Arguably one of the most unexpected tragedies of the 20th century was the sinking of the Titanic where some 1,514 people lost their lives. The liner is often said to be the centerpiece of a tremendous curse that has appeared time and time again whenever the name Titanic is invoked in a similar fashion. And now one Billionaire is promising to create controversy by reigniting the age old mystery of the Titanic by building its sequel. The ship is expected to be crossing oceans by 2016. But will it share the same curse that has followed the name?
It all starts years before the actual sinking of the Titanic with a book about a vessel named the Titan written by Morgan Robertson. The book detailed the unbelievable sinking of a tremendously huge ship with a number of passengers still on-board. While the vessel shared many disturbing similarities with the Titanic, it was years prior to the sinking of the actual ship. Both vessels (one fictional, the other real) met a watery fate, and it was only later that the eerie coincidence was noticed. The original story was not at the time published as it was too fantastic to believe.
In 2011, 44 year old Mark Wilson named his new vessel the Titanic II shortly before it too met its fate at the bottom of the Ocean. The ship was not the first similarly named to meet an unfortunate fate. But while the name Titanic is often seen as asking for trouble, this latest mega-ship which has been given the same or a similar name as the others is expected to be sharing several coincidences with the others. There are even unconfirmed reports suggesting that the vessel will be trekking across the Atlantic and following the older ship's route in April of 2016. And while everyone involved in the project is expected to take every safety precaution necessary, there is a considerable amount of uncertainty regarding the coincidences that will be too unnerving for some.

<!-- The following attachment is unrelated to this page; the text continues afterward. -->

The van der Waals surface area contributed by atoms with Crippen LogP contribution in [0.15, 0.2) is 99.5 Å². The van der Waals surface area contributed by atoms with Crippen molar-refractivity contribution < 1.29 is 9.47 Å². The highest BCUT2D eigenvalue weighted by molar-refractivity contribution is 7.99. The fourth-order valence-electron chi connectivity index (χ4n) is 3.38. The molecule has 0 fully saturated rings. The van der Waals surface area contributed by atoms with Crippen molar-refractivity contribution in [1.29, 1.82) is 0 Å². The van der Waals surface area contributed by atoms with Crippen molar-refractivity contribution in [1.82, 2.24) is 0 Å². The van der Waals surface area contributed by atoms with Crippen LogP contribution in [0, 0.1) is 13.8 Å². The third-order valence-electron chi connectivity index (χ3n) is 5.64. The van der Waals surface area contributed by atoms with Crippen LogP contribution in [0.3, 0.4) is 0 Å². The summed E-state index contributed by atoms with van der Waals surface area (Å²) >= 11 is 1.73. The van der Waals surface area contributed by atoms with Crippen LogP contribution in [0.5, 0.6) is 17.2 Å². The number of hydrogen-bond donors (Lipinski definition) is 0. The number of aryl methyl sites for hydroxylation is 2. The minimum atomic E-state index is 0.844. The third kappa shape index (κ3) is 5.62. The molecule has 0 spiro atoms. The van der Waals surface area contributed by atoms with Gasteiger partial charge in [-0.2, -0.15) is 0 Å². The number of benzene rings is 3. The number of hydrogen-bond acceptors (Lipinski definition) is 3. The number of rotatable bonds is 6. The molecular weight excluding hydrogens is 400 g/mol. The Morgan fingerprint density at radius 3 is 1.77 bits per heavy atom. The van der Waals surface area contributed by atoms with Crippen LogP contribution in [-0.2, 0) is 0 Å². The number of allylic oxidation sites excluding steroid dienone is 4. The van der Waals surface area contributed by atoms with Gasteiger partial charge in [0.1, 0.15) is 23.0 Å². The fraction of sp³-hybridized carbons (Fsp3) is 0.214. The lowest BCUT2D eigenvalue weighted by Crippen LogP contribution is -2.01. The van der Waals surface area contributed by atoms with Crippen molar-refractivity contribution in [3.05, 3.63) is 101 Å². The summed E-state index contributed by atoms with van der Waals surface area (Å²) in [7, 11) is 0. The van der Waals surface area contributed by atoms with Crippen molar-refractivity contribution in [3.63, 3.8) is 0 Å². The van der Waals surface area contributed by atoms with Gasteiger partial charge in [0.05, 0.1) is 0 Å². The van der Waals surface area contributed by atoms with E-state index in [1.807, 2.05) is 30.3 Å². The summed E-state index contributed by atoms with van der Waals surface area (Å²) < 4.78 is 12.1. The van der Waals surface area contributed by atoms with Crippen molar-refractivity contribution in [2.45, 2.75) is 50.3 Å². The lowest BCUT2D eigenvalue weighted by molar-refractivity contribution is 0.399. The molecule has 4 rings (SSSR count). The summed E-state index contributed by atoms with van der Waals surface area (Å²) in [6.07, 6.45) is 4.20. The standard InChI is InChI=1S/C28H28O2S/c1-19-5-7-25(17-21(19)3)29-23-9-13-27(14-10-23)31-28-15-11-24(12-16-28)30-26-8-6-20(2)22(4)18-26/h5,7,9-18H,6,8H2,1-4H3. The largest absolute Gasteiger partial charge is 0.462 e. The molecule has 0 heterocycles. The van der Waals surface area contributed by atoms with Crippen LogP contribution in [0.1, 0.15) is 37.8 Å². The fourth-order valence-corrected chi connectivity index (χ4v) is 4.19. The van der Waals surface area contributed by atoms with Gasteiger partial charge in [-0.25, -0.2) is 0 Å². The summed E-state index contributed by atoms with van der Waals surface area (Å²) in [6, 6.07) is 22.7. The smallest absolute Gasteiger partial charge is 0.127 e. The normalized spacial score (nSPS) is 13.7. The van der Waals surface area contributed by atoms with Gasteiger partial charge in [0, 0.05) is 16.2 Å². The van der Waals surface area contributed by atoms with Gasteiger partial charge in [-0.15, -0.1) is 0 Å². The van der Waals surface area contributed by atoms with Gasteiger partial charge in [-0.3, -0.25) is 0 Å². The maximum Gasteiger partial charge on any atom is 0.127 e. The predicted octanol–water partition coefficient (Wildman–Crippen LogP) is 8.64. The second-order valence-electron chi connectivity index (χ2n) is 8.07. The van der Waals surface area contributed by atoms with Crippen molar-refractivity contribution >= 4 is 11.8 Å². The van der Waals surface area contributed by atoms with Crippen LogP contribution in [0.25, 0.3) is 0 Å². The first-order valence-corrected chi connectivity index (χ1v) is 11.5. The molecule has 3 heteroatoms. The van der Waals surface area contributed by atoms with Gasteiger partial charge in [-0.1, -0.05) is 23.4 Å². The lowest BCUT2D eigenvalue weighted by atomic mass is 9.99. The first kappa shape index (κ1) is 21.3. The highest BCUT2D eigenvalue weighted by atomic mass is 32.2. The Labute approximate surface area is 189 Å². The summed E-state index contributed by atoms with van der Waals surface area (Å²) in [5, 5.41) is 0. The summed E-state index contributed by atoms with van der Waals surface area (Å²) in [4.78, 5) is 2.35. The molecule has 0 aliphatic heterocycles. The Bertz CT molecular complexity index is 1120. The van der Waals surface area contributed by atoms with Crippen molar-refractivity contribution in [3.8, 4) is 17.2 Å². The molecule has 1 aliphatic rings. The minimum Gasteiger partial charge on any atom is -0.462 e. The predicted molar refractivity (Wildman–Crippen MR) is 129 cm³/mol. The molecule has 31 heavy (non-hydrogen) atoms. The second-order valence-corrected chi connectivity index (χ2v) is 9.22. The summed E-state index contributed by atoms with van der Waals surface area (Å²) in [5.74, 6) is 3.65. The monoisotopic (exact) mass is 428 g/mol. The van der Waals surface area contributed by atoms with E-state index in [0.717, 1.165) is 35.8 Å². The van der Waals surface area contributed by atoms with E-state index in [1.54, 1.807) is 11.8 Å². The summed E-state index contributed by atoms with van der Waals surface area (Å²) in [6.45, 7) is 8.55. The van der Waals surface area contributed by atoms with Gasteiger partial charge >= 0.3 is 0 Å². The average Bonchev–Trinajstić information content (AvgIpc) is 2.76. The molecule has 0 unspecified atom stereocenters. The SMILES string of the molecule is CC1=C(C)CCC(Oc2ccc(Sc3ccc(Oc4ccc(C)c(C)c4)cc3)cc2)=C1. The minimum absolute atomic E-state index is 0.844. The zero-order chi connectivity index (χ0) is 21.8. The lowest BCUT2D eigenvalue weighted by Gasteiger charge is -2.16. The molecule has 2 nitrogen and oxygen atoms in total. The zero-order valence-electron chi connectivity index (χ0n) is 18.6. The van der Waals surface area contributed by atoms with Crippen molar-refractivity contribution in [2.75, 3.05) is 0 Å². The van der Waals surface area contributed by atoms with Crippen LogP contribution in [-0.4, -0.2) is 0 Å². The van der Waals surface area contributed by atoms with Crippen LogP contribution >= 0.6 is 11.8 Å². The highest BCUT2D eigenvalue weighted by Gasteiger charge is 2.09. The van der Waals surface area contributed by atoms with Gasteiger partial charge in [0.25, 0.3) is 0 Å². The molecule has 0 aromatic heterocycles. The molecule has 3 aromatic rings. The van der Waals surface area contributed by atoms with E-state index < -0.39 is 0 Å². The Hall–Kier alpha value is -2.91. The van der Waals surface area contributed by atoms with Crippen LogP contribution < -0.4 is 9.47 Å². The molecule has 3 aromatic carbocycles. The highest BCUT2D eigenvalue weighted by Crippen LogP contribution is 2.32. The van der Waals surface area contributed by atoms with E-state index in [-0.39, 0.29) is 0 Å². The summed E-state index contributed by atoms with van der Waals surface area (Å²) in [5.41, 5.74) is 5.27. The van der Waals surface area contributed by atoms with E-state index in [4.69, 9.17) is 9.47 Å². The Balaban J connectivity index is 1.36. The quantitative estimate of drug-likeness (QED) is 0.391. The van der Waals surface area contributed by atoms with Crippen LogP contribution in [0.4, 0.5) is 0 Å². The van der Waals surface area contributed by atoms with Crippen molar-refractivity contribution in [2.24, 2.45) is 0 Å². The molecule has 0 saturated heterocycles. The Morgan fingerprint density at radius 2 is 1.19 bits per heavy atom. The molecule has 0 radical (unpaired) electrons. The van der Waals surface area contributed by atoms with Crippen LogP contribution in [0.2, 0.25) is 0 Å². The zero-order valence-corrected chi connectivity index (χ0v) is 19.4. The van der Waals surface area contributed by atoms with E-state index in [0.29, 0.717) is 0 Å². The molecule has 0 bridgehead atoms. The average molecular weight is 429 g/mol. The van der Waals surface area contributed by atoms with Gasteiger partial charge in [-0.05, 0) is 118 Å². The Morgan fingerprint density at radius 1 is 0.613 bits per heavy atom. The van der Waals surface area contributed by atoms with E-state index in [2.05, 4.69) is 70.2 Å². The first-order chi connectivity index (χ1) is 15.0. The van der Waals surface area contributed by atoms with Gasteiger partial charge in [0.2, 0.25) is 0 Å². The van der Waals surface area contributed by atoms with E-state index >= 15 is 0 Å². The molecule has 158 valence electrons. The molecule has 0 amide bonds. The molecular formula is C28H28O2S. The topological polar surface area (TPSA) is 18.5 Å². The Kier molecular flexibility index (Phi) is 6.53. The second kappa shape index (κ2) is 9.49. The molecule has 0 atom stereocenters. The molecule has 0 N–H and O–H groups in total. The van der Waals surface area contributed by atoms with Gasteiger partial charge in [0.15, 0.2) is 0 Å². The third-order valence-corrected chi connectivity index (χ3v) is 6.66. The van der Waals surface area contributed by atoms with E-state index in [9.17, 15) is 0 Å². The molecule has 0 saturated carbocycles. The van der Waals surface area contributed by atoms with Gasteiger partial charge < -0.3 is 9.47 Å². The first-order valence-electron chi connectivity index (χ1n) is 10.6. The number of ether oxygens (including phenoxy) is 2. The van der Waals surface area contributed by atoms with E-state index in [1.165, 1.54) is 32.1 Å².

But there are a few noted differences as well, including the fact that the billionaire funding the ship Clive Palmer has not called it unsinkable. In fact, he said that any vessel is obviously capable of sinking. Will this lack of hubris be enough to still some peoples' apprehensions about the project?
The RMS Titanic was one of the largest ships to be built at the time it first left the docks on the 15th of April in 1912 with 2,223 people on-board. After it struck an iceberg and the passengers began filling up the lifeboats it became immediately apparent that there were nowhere near enough lifeboats to save everyone on-board. As mentioned previously, some 1,514 people lost their lives in the ocean that night. This was on the maiden voyage of one of the largest ships to ever be built.
James Cameron's film Titanic since then chronicled the tragedy and proved an unstoppable force at the box office. And if you're wondering if anyone will ever make a second film about the Titanic being built once again and meeting a similar fate to its predecessor, you don't have to wait. A straight to DVD production of Shane Van Dyke's film Titanic II has already been made. Let's hope it proves less prescient than the book "Futility" about the Titan.
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